«I have a message for Pollyanna,» he said. «Will you tell her, please, that I have seen Jimmy Bean and that he’s going to be my boy. Tell her I thought she would be glad to know. I shall adopt him, probably.»
For a brief moment Miss Polly lost her usual well-bred self-control.
«You will adopt Jimmy Bean!» she gasped.
The man lifted his chin a little.
«Yes. I think Pollyanna will understand. You will tell her I thought she would be glad!»
«Why, of course,» faltered Miss Polly.
«Thank you,» bowed John Pendleton, as he turned to go.
In the middle of the floor Miss Polly stood, silent and amazed, still looking after the man who had just left her. She could scarcely believe what her ears had heard. John Pendleton, wealthy, independent, morose, reputed to be miserly and supremely selfish, is going to adopt a little boy?
With a somewhat dazed face Miss Polly went upstairs to Pollyanna’s room.
«Pollyanna, I have a message for you from Mr. John Pendleton. He has just been here. He has taken Jimmy Bean for his little boy. He said he thought you’d be glad to know it.»
Pollyanna’s wistful little face flamed into sudden joy.
«Glad? Well, I reckon I am glad! Oh, Aunt Polly, I’ve so wanted to find a place for Jimmy, and that’s such a lovely place! Besides, I’m so glad for Mr. Pendleton, too. You see, now he’ll have the child’s presence.»
«The — what?»
Pollyanna coloured painfully. She had forgotten that she had never told her aunt of Mr. Pendleton’s desire to adopt her — and certainly she would not wish to tell her now that she had ever thought for a minute of leaving her — this dear Aunt Polly!
«The child’s presence,» stammered Pollyanna, hastily. «Mr. Pendleton told me once, you see, that only a woman’s hand and heart or a child’s presence could make a home. And now he’s got it — the child’s presence.»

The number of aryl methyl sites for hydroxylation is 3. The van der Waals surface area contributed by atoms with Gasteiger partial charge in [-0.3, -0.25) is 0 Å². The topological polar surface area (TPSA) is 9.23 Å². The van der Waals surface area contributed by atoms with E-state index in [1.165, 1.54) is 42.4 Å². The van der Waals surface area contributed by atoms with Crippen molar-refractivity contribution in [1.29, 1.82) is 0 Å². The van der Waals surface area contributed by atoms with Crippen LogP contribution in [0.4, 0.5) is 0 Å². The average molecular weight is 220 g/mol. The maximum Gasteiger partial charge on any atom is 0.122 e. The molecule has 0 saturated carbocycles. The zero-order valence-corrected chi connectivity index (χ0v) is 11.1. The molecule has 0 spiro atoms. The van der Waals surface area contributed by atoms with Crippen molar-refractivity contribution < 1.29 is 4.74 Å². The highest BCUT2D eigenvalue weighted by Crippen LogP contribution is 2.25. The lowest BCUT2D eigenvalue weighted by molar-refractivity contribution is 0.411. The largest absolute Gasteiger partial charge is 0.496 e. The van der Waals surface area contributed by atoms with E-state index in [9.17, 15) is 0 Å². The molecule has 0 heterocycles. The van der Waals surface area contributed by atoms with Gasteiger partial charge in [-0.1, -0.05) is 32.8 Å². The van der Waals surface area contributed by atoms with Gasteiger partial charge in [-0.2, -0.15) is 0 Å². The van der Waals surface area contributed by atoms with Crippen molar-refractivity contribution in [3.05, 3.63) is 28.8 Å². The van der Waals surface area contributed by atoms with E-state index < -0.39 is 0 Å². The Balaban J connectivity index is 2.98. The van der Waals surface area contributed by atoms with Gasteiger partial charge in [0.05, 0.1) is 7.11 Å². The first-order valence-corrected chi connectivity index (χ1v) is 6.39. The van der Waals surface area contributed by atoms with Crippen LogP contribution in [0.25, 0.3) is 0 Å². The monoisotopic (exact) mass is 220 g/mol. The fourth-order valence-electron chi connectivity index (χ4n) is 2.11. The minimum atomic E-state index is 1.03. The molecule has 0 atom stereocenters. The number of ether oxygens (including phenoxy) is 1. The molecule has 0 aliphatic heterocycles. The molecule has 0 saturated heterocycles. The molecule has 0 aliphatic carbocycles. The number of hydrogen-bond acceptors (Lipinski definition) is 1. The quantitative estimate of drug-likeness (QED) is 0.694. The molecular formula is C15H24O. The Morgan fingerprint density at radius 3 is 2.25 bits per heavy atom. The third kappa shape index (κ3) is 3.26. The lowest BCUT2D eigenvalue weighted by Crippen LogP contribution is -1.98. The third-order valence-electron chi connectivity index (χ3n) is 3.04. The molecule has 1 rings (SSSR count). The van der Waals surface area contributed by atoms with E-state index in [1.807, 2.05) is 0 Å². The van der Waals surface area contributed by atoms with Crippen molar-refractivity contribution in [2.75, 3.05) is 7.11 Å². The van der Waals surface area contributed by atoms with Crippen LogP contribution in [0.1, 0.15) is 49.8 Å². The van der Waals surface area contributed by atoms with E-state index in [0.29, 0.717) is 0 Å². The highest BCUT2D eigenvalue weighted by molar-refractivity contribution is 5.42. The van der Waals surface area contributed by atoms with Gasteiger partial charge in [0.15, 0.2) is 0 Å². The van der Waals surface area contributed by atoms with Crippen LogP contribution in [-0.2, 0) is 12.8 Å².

«Oh, I see,» said Miss Polly very gently; she understood more than Pollyanna realized — John Pendleton had asked her niece to be the «child’s presence» to transform his great pile of gray stone into a home. «I see,» she finished; her eyes were full of sudden tears.
Pollyanna, fearful that her aunt might ask further embarrassing questions, hastened to lead the conversation away from the Pendleton house and its master.
«Dr. Chilton says so, too, that it takes a woman’s hand and heart, or a child’s presence, to make a home, you know,» she remarked.
Miss Polly turned with a start.
«Dr. Chilton! How do you know that?»
«He told me so. It was when he said he lived in just rooms, not a home. So I asked him why he didn’t get them — a woman’s hand and heart, and have a home.»
«Pollyanna!» Miss Polly turned sharply. Her cheeks showed a sudden colour.
«Well, he looked so sorrowful.»
«What did he say?» Miss Polly asked the question in spite of some force within her that was urging her not to ask it.
«He didn’t say anything for a minute; then he said very low that you couldn’t always get them for the asking.»
There was a brief silence. Miss Polly’s eyes turned to the window. Her cheeks were still unnaturally pink.
«He wants one, anyhow, I know, and I wish he could have one.»
«Why, Pollyanna, how do you know?»
«Because, afterwards, on another day, he said something else. He said that low, too, but I heard him. He said that he’d give the entire world if he had one woman’s hand and heart. Why, Aunt Polly, what’s the matter?» Aunt Polly had risen hurriedly and gone to the window.
«Nothing, dear. I was changing the position of this prism,» said Aunt Polly, whose whole face now was aflame.